Netflix will start streaming Nike Training Club classes next week


Netflix is taking a page from Peloton’s playbook. Starting December 30th, you’ll be able to stream classes from Nike Training Club on the platform. In total, Netflix subscribers will have access to 30 hours of content in multiple languages and exercises.

For the uninitiated, Nike Training Club is a popular fitness app where users can take strength, yoga, and high-intensity interval training led by Nike trainers. It’s geared toward improving your strength, endurance, and mobility across all fitness levels. While some classes require equipment, many don’t. It’s very much in the vein of Apple Fitness Plus or Peloton, albeit without any Nike-branded hardware.

According to Netflix, the episodes will be released in two batches. While the first arrives next week, the second will come sometime in 2023. The first batch includes 46 classes divided up into five curated sessions: Kickstart Fitness with the Basics, Two Weeks to a Stronger Core, Fall in Love with Vinyasa Yoga, HIT & Strength with Tara, and Feel-Good Fitness.

This is a savvy idea from Netflix. After all, who hasn’t gone to a gym where at least one person wasn’t watching a show on an iPad? The Netflix app is also integrated into several fitness machines, like treadmills and bikes. What this does is lure exercisers to stay within the Netflix app for all of their fitness needs.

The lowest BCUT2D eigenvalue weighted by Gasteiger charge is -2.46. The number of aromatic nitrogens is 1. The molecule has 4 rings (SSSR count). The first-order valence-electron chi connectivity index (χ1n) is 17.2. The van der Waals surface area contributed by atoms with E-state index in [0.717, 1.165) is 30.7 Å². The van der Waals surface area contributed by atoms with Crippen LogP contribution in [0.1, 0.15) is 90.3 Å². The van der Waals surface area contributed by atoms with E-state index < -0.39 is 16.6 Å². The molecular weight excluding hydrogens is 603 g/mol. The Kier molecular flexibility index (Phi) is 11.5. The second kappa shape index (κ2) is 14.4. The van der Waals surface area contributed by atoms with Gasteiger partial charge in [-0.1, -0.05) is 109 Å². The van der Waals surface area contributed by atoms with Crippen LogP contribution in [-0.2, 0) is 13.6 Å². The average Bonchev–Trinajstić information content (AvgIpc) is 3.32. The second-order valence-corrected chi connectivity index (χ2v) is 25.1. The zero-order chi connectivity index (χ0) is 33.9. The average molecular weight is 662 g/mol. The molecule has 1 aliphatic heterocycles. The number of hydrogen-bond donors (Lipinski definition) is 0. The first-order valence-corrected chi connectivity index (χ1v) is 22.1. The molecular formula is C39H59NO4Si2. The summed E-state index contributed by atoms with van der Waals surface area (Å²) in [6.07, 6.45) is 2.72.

A gym-goer could theoretically stream a Nike Training Club for a floor workout before switching to their favorite drama while pedaling away on a stationary bike — all within one app. But instead of having to shell out more of its own money to produce original fitness content, it can just use Nike’s. Netflix is using a similar strategy with gaming. While it’s started its own gaming studio, the company is also licensing previously released games like Asphalt Xtreme and Kentucky Route Zero.

While convenient, we’ll have to see whether this idea has staying power — which is probably why this is so strategically timed to take advantage of New Year’s resolutions. (Never mind that most of those resolutions peter out by February.) Then again, if Netflix is really leaning into its villain era as it lays down the hammer on password sharers, it could try prompting folks to stream a Nike Training Club class in the middle of a 12-hour TV binge.


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